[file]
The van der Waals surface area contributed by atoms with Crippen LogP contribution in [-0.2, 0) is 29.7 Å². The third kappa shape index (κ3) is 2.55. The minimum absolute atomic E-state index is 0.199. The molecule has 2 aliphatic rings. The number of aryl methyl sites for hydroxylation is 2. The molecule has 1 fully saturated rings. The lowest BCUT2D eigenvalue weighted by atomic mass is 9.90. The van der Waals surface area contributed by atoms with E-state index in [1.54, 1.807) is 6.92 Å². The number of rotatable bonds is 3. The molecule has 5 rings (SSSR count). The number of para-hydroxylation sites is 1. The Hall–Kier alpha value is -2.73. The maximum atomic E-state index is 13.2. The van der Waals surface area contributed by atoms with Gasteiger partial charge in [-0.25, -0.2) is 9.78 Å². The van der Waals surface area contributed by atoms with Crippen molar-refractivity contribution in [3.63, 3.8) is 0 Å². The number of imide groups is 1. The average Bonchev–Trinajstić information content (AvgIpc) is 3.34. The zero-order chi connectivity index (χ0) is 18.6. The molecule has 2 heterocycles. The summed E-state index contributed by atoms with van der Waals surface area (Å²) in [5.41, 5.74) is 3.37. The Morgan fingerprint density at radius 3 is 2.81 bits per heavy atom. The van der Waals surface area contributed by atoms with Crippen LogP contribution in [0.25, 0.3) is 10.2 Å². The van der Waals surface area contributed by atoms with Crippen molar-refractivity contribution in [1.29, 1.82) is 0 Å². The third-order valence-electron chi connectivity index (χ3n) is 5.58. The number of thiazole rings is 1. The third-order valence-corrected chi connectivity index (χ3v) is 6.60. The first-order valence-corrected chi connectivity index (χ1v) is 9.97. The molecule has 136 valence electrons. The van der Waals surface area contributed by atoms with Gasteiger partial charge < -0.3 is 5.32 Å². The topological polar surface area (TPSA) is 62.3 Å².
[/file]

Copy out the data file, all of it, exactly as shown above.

The van der Waals surface area contributed by atoms with Crippen LogP contribution in [-0.2, 0) is 29.7 Å². The third kappa shape index (κ3) is 2.55. The minimum absolute atomic E-state index is 0.199. The molecule has 2 aliphatic rings. The number of aryl methyl sites for hydroxylation is 2. The molecule has 1 fully saturated rings. The lowest BCUT2D eigenvalue weighted by atomic mass is 9.90. The van der Waals surface area contributed by atoms with E-state index in [1.54, 1.807) is 6.92 Å². The number of rotatable bonds is 3. The molecule has 5 rings (SSSR count). The number of para-hydroxylation sites is 1. The Hall–Kier alpha value is -2.73. The maximum atomic E-state index is 13.2. The van der Waals surface area contributed by atoms with Gasteiger partial charge in [-0.25, -0.2) is 9.78 Å². The van der Waals surface area contributed by atoms with Crippen molar-refractivity contribution in [3.63, 3.8) is 0 Å². The number of imide groups is 1. The average Bonchev–Trinajstić information content (AvgIpc) is 3.34. The zero-order chi connectivity index (χ0) is 18.6. The molecule has 2 heterocycles. The summed E-state index contributed by atoms with van der Waals surface area (Å²) in [5.41, 5.74) is 3.37. The Morgan fingerprint density at radius 3 is 2.81 bits per heavy atom. The van der Waals surface area contributed by atoms with Crippen LogP contribution in [0.25, 0.3) is 10.2 Å². The van der Waals surface area contributed by atoms with Crippen molar-refractivity contribution in [1.29, 1.82) is 0 Å². The third-order valence-electron chi connectivity index (χ3n) is 5.58. The number of thiazole rings is 1. The third-order valence-corrected chi connectivity index (χ3v) is 6.60. The first-order valence-corrected chi connectivity index (χ1v) is 9.97. The molecule has 136 valence electrons. The van der Waals surface area contributed by atoms with Gasteiger partial charge < -0.3 is 5.32 Å². The topological polar surface area (TPSA) is 62.3 Å².